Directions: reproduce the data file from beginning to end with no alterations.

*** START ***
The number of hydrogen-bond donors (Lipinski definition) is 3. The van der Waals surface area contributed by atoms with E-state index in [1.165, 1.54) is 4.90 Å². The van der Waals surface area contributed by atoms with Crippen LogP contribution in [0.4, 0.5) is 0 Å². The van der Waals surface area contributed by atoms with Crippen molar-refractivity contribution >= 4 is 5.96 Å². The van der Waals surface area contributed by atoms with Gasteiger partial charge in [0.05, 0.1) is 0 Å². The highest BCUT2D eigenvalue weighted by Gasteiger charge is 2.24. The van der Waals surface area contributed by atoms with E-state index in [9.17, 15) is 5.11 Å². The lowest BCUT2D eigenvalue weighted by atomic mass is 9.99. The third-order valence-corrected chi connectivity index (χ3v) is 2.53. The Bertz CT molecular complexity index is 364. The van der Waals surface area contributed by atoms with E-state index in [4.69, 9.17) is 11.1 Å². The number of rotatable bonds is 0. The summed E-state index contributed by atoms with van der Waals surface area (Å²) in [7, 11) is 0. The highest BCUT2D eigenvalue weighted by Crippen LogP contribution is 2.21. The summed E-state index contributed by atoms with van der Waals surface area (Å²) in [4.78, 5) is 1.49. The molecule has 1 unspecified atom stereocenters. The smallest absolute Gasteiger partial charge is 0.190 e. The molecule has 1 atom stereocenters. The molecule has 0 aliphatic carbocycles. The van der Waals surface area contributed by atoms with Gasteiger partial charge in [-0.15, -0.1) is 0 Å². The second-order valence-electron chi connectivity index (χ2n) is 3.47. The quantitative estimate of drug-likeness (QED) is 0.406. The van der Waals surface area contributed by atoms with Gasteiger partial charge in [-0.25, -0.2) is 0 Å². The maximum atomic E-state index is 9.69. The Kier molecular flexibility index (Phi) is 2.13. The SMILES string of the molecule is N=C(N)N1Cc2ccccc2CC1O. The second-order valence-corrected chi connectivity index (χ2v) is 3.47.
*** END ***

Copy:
The number of hydrogen-bond donors (Lipinski definition) is 3. The van der Waals surface area contributed by atoms with E-state index in [1.165, 1.54) is 4.90 Å². The van der Waals surface area contributed by atoms with Crippen LogP contribution in [0.4, 0.5) is 0 Å². The van der Waals surface area contributed by atoms with Crippen molar-refractivity contribution >= 4 is 5.96 Å². The van der Waals surface area contributed by atoms with Gasteiger partial charge in [0.05, 0.1) is 0 Å². The highest BCUT2D eigenvalue weighted by Gasteiger charge is 2.24. The van der Waals surface area contributed by atoms with E-state index in [9.17, 15) is 5.11 Å². The lowest BCUT2D eigenvalue weighted by atomic mass is 9.99. The third-order valence-corrected chi connectivity index (χ3v) is 2.53. The Bertz CT molecular complexity index is 364. The van der Waals surface area contributed by atoms with E-state index in [4.69, 9.17) is 11.1 Å². The number of rotatable bonds is 0. The summed E-state index contributed by atoms with van der Waals surface area (Å²) in [7, 11) is 0. The highest BCUT2D eigenvalue weighted by Crippen LogP contribution is 2.21. The summed E-state index contributed by atoms with van der Waals surface area (Å²) in [4.78, 5) is 1.49. The molecule has 1 unspecified atom stereocenters. The smallest absolute Gasteiger partial charge is 0.190 e. The molecule has 1 atom stereocenters. The molecule has 0 aliphatic carbocycles. The van der Waals surface area contributed by atoms with Gasteiger partial charge in [-0.15, -0.1) is 0 Å². The second-order valence-electron chi connectivity index (χ2n) is 3.47. The quantitative estimate of drug-likeness (QED) is 0.406. The van der Waals surface area contributed by atoms with Gasteiger partial charge in [-0.25, -0.2) is 0 Å². The maximum atomic E-state index is 9.69. The Kier molecular flexibility index (Phi) is 2.13. The SMILES string of the molecule is N=C(N)N1Cc2ccccc2CC1O. The second-order valence-corrected chi connectivity index (χ2v) is 3.47.